Showing posts with label Pollinators. Show all posts
Showing posts with label Pollinators. Show all posts

Tuesday, October 30, 2018

Pruning: When Formal IS Naturalistic

This is the pruning era, below, capturing my heart, and centuries of other hearts too.  Ironically, decades passed before understanding this type of pruning. 

Wonderful topiary ~ Barnsley House Gardens - originally the home of RosemaryĂą€¦
Pic, above, here.
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Pruning styles, above/below, polar opposites, formal/naturalistic, yet both historic for centuries.  With garden, above, having far more centuries of existence.  Garden, below, though centuries old in style, equates quite easily to commodified landscapes ca. 1980-present.

Quincy Hammond | Tempo da Delicadeza
Pic, above, here.
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Having fun with the Garden Design, above, in the Garden Design, below.  Clipped doesn't have to mean 'formal'.  

Now I know how they get them so even!!! It's time to hedge the parterre. Hopefully the heat will stay away long enough so the box doesn't burn. #paulbangay #stonefields #parterre
Pic, above, here.
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Clipped Garden Design, below, yet far more 'natural' than, above.  Would love to see the garden, below, during all its months/weeks/days/hours as it approaches needing another pruning.  

 Tilia (leilinde)
Pic, above, here.
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For centuries gardeners have purchased plants already framed with proper pruning, below.  Why is this fact so rare now?
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 Pleached Hornbeams ready for installation.
Pic, above, here.
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Before USA levied income taxes, private gardeners were not uncommon, below.  Private gardeners, in Europe, mostly ended with WWI.  Men went to war, no more proper pruning or caretaking conservatories & potagers properly, and certainly not repointing stone terraces on schedule.  A threadbare history, but you understand the threads.  

 hedge trimming
Pic, above, here.
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Few have the man, below, but we can easily have his method for pruning.  

 hedge measuring
Pic, above, here.
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Naturalistic pruning is the prized pruning Nature thrives upon.  Not merely me.  Naturalistic pruning attracts pollinators, increasing crop yields by up to 80%.  Combine naturalistic pruning with naturalistic planting methods, natural soil enrichments, and you've created maximum habitat for your health and myriad microbiomes needed for survival.  In addition to less maintenance and not poisoning groundwater with fertilizers or other chemicals.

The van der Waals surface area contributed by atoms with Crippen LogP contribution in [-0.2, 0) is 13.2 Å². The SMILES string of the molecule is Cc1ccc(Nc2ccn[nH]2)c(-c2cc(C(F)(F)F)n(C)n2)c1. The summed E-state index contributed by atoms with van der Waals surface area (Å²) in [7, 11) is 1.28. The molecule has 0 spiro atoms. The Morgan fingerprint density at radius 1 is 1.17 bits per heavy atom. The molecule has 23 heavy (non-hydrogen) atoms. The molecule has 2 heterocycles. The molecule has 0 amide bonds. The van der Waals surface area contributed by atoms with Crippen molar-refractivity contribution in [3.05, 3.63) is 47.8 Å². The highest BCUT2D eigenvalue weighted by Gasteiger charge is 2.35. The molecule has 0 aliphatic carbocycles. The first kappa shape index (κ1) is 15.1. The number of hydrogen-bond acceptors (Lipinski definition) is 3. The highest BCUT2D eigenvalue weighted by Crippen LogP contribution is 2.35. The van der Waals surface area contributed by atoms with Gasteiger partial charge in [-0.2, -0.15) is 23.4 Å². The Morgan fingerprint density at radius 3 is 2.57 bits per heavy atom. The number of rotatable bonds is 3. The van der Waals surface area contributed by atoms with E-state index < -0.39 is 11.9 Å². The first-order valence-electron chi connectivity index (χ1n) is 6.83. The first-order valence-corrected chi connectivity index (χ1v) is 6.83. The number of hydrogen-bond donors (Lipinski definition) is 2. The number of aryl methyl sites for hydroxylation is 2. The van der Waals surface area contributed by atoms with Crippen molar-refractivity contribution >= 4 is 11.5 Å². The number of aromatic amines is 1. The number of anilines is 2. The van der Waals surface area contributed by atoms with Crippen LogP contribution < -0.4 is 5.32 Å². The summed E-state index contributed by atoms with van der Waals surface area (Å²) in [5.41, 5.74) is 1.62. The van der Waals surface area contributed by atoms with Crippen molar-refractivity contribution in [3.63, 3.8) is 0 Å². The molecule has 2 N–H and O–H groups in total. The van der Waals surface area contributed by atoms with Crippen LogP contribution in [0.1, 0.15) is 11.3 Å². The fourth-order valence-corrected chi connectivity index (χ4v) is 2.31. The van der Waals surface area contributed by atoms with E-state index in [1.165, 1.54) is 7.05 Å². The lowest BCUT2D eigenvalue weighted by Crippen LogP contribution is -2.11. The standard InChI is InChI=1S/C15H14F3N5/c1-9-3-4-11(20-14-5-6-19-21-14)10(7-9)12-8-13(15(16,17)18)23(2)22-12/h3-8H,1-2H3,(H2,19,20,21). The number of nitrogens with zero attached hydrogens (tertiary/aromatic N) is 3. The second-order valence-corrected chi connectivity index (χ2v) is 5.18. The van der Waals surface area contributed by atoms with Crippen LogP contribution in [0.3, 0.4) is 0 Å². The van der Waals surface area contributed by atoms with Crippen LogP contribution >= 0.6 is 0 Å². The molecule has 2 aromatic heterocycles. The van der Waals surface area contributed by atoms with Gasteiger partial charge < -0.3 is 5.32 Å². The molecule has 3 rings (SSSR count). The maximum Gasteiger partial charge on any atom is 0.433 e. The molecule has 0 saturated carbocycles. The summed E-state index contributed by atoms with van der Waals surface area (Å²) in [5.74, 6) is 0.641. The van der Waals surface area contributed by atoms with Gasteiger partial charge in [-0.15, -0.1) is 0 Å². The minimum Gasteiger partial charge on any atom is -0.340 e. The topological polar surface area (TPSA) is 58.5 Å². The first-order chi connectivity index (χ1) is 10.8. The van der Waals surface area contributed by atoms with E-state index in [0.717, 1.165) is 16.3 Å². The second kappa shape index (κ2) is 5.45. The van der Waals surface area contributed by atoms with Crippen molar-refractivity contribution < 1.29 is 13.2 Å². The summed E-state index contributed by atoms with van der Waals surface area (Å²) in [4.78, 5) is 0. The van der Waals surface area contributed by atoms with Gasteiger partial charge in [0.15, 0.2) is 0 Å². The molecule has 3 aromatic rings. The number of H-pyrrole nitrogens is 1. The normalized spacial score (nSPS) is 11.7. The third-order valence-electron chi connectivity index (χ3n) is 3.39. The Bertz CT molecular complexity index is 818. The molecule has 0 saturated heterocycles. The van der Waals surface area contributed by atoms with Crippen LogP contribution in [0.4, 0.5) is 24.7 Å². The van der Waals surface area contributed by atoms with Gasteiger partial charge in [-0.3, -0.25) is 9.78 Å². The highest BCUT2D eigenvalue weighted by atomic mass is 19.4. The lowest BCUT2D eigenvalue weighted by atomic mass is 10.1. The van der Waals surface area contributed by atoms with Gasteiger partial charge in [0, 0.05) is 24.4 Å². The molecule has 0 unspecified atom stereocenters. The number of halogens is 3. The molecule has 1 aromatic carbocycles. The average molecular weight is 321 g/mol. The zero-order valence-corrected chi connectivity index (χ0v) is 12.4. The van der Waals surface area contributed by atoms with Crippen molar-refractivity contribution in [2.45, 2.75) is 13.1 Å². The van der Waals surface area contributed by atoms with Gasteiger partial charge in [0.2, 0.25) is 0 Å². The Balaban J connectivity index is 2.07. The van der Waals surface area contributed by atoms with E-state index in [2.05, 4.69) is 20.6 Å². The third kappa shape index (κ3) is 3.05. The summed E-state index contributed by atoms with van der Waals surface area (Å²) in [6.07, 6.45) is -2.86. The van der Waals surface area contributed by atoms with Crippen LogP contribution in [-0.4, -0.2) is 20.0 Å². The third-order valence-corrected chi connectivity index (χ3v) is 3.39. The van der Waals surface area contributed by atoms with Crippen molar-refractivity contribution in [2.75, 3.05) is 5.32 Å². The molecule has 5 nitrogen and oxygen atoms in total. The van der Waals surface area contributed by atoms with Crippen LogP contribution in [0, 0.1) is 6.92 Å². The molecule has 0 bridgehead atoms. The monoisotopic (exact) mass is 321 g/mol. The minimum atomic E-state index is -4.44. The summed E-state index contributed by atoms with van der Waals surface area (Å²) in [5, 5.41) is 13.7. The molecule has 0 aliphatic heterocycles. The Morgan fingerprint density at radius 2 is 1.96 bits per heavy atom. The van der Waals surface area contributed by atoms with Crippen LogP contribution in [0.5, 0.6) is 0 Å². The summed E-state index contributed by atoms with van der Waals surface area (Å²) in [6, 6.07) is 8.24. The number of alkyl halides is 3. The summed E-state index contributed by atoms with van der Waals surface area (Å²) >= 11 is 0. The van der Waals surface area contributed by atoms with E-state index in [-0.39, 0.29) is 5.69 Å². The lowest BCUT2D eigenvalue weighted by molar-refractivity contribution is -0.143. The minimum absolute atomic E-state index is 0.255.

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Beyond the wisdom of using Nature, instead of killing Nature, there is the metaphor of what you want attracted into your Garden, and life, below.  Perhaps, build-it-and-they-will-come, Field of Dreams, is more relevant.   

 
Pic, above, here.
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TARA DILLARD: Focal Points in the Landscape
Pic, above, shot in my garden.
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Towards the end of the season, above, in my Naturalistic garden, doesn't look clipped/pruned in the least, does it?  It is.  But you're seeing the fullness of its decadence.  Change thru the seasons, with good pruning.  Once a year pruning, above.  
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In addition to good Garden Design, above, contrasting textures, focal point, flow, walls, ceiling, floor, color, you're seeing good pruning.
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If the first rule of Garden Design is to copy, know what you are copying.  If you're copying a good garden, I know it has good pruning.  You must copy that layer/element into your finished product.   
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Formal is Naturalistic, with historic Garden Design.  
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Garden & Be Well,   XO T
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Go deep with me a moment, into, historic Garden Design.  Merely using the pics, above, it's obvious historic Garden Design is Modern Garden Design.  Again, thread bare, but you understand these threads too.    
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Another deep dive, imagine your garden with you having no income tax, skilled gardeners are available affordably.....  What does that garden look like?  

Tuesday, February 21, 2017

Beautiful: Form & Function in an Orchard

Aside from the obvious, below, young fruit trees, do you know what you are looking at ?
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For decades, I didn't.  Knew I loved the style, and copied.
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Not merely pretty meadow, below, under the fruit trees.